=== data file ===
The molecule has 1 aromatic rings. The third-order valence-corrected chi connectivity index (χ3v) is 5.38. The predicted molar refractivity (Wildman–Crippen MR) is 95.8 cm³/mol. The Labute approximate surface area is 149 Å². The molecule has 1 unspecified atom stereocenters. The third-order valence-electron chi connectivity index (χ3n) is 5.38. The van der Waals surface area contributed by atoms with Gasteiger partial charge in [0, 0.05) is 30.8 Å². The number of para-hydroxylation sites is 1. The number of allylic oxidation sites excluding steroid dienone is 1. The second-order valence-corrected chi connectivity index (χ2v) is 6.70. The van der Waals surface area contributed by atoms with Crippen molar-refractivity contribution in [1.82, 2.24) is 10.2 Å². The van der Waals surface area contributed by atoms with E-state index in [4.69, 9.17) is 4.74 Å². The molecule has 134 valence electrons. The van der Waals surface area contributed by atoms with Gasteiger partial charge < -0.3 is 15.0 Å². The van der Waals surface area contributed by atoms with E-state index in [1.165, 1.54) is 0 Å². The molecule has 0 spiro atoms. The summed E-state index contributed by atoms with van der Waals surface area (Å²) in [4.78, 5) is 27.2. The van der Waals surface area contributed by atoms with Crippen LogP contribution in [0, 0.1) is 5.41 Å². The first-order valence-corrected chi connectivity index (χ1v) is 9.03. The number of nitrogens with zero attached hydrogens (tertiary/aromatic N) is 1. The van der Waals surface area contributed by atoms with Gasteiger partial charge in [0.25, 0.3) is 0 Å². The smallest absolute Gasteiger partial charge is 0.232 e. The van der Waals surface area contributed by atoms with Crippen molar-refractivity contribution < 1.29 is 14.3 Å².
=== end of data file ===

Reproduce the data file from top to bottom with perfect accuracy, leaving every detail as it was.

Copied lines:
The molecule has 1 aromatic rings. The third-order valence-corrected chi connectivity index (χ3v) is 5.38. The predicted molar refractivity (Wildman–Crippen MR) is 95.8 cm³/mol. The Labute approximate surface area is 149 Å². The molecule has 1 unspecified atom stereocenters. The third-order valence-electron chi connectivity index (χ3n) is 5.38. The van der Waals surface area contributed by atoms with Gasteiger partial charge in [0, 0.05) is 30.8 Å². The number of para-hydroxylation sites is 1. The number of allylic oxidation sites excluding steroid dienone is 1. The second-order valence-corrected chi connectivity index (χ2v) is 6.70. The van der Waals surface area contributed by atoms with Crippen molar-refractivity contribution in [1.82, 2.24) is 10.2 Å². The van der Waals surface area contributed by atoms with E-state index in [4.69, 9.17) is 4.74 Å². The molecule has 134 valence electrons. The van der Waals surface area contributed by atoms with Gasteiger partial charge < -0.3 is 15.0 Å². The van der Waals surface area contributed by atoms with E-state index in [1.165, 1.54) is 0 Å². The molecule has 0 spiro atoms. The summed E-state index contributed by atoms with van der Waals surface area (Å²) in [4.78, 5) is 27.2. The van der Waals surface area contributed by atoms with Crippen LogP contribution in [0, 0.1) is 5.41 Å². The first-order valence-corrected chi connectivity index (χ1v) is 9.03. The number of nitrogens with zero attached hydrogens (tertiary/aromatic N) is 1. The van der Waals surface area contributed by atoms with Gasteiger partial charge in [0.25, 0.3) is 0 Å². The smallest absolute Gasteiger partial charge is 0.232 e. The van der Waals surface area contributed by atoms with Crippen molar-refractivity contribution < 1.29 is 14.3 Å².